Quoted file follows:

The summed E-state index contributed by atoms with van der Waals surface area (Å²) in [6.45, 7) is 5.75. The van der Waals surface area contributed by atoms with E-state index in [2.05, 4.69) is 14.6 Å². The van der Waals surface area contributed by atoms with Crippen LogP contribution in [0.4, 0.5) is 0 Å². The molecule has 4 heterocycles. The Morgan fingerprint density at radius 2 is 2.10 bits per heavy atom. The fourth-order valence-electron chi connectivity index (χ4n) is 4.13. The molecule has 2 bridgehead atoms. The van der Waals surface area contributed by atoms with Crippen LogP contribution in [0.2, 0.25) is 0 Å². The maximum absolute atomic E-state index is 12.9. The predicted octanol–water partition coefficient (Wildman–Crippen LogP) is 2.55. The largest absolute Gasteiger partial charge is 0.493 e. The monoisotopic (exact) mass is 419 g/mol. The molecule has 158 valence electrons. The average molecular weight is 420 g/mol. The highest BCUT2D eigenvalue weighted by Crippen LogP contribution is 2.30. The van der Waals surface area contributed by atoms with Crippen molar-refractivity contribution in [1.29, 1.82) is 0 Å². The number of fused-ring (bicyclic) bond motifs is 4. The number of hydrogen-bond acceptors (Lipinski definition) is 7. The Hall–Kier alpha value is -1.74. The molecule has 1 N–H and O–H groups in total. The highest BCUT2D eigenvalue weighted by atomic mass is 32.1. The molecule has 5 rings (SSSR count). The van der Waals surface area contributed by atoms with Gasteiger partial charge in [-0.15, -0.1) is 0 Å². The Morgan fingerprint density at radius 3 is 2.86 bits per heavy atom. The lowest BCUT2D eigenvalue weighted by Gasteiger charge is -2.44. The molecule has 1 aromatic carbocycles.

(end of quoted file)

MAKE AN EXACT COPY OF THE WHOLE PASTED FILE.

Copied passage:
The summed E-state index contributed by atoms with van der Waals surface area (Å²) in [6.45, 7) is 5.75. The van der Waals surface area contributed by atoms with E-state index in [2.05, 4.69) is 14.6 Å². The van der Waals surface area contributed by atoms with Crippen LogP contribution in [0.4, 0.5) is 0 Å². The molecule has 4 heterocycles. The Morgan fingerprint density at radius 2 is 2.10 bits per heavy atom. The fourth-order valence-electron chi connectivity index (χ4n) is 4.13. The molecule has 2 bridgehead atoms. The van der Waals surface area contributed by atoms with Crippen LogP contribution in [0.2, 0.25) is 0 Å². The maximum absolute atomic E-state index is 12.9. The predicted octanol–water partition coefficient (Wildman–Crippen LogP) is 2.55. The largest absolute Gasteiger partial charge is 0.493 e. The monoisotopic (exact) mass is 419 g/mol. The molecule has 158 valence electrons. The average molecular weight is 420 g/mol. The highest BCUT2D eigenvalue weighted by Crippen LogP contribution is 2.30. The van der Waals surface area contributed by atoms with Crippen molar-refractivity contribution in [1.29, 1.82) is 0 Å². The number of fused-ring (bicyclic) bond motifs is 4. The number of hydrogen-bond acceptors (Lipinski definition) is 7. The Hall–Kier alpha value is -1.74. The molecule has 1 N–H and O–H groups in total. The highest BCUT2D eigenvalue weighted by atomic mass is 32.1. The molecule has 5 rings (SSSR count). The van der Waals surface area contributed by atoms with Gasteiger partial charge in [-0.15, -0.1) is 0 Å². The Morgan fingerprint density at radius 3 is 2.86 bits per heavy atom. The lowest BCUT2D eigenvalue weighted by Gasteiger charge is -2.44. The molecule has 1 aromatic carbocycles.